The drummer boy who never grows up!

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Jul 2016 The drummer boy who never grows up!

By Barry Whitwham

The Beat editor David Parker asked Herman’s Hermits stalwart Barry Whitwham to tell readers about his 50 years on the drums.

This is Barry’s story, straight from the drummer’s sticks.

Where to start?

In January – my 70th year and Herman’s Hermits 52nd year, we hit the ground running, starting with a five weeks tour of Germany, closely followed by the second half of the 2015/16 Sensational Sixties Experience Tour with our good friends Chris Farlowe, Steve Ellis, New Amen Corner, Union Gap UK, and Alan Mosca.

During a break between dates, we managed to fit in a tour of Denmark and Norway from April 19 to May 1. Pat and I then went on a well-deserved three-week holiday to our secret hideaway in Puerto Pollensa, Mallorca: then, back to a few UK gigs and the final Sensational Sixties Experience Tour date in Chatham on June 10.

We had more UK bookings to fulfil between then and my 70th on July 21, and will then will be leaving for a four-week tour of Australia on July 26. Upon returning, we will indulge in another three-week holiday in Mallorca, and then the new Sensational Sixties Tour begins on October 6 at Cheltenham Civic Centre.

This year the line-up will be Herman’s Hermits, joined by Chris Farlowe, The Ivy League, New Amen Corner, The Swinging Blue Jeans, The Fortunes, and Alan Mosca. The first half ends on December 10 in Stoke. The second half begins in March, 2017.

Before we start the tour, I will have visited every joke shop I can find in Australia to update my bag of tricks, in an attempt to outdo New Amen Corner’s fiendish sense of humour – they have an unending store of frighteningly original practical jokes, and I admit to finding it extremely difficult to top theirs, after we finally stop laughing.

The Sensational Sixties Experience is the brainchild of Billy McGregor and Alan Wearmouth of Stageright Promotions, who do a fantastic job, attending every show and outselling all other Sixties shows on the circuit. It is a pleasure to work with them on this – our seventh – tour; and long may it continue, as every year they manage to maintain the highest standard of Sixties music by recruiting old favourites from previous tours and new additions, the new line-up being a great example of this.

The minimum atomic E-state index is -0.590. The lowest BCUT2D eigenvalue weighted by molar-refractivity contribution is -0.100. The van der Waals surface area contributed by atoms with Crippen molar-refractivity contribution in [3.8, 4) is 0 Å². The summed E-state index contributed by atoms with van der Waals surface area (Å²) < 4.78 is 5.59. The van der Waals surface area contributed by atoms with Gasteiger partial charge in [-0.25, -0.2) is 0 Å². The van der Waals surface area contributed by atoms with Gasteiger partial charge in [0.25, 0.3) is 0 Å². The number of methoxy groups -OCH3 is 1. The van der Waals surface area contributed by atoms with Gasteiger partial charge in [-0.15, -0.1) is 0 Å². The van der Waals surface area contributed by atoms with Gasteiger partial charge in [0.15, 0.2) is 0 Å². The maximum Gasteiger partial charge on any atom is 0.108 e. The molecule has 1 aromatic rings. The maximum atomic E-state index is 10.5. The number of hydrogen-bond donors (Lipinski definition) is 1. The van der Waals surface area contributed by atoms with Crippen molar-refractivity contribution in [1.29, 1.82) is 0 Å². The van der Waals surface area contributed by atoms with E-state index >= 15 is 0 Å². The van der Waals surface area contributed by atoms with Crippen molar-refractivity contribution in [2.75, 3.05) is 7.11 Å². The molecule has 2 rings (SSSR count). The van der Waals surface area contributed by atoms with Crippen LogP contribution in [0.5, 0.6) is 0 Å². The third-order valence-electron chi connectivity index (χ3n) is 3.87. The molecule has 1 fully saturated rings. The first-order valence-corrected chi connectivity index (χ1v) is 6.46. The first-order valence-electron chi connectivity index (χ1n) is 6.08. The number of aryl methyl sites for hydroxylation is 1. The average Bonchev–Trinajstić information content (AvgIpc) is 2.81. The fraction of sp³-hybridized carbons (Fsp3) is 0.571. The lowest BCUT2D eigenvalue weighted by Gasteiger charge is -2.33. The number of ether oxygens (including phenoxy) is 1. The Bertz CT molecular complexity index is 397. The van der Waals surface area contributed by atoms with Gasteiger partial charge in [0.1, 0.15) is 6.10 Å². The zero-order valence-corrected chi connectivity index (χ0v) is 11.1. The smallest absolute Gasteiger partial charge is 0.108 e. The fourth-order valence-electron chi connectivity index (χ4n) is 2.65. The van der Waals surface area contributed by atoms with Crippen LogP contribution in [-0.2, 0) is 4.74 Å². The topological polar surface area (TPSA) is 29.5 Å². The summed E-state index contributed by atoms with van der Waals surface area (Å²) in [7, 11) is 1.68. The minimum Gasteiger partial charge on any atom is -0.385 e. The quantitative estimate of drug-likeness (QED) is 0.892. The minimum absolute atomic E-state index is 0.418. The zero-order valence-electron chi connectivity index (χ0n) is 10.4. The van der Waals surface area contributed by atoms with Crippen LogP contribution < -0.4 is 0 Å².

Having admitted to my age on this next birthday, I can also admit to experiencing difficulties after a major operation on my right shoulder this time last year. After the op, I was told to rest for six weeks, because I went in for a minor operation, having fitted the date in between gigs, to wake up to be told by the consultant he had had to carry out a full Rotator Cuff procedure and to repair damage to tendons and bicep which had become frayed – and no drumming!

This proved extremely difficult as my next three gigs were in 10 days’ time. Naturally, we could not let anyone down at such short notice, so I gently took the wheel again, dispensed with the sling, which should have been worn for the six weeks, invested in a shoulder support from Amazon, and hit the road.

Unfortunately, these half a dozen or so gigs were followed by a five weeks tour of Australia, two shows a night, including drum solos, which I managed by lowering all cymbals and removing one of the Tom Toms in front of me.

On returning from Australia, we indulged in another three weeks in Mallorca to recuperate in preparation for the start of the last year’s Sensational Sixties Tour which started at the beginning of October: but, by November, I feared I needed another operation as not much seemed to have improved. Surprise!

The consultant guessed I had not followed his instructions and admitted that my bicep had completely torn away from the staples he had put in and, unfortunately, he could do no more, and hesent me away with a slapped wrist and a large invoice.

Anyway, the show goes on and we still enjoy every minute of it. As a wise man once said: “If you love the job you do, then you are not actually working”; and how true that is – we still love ‘the job’ and look forward to meeting our loyal fans and readers of The Beat.

Cheers, Barry

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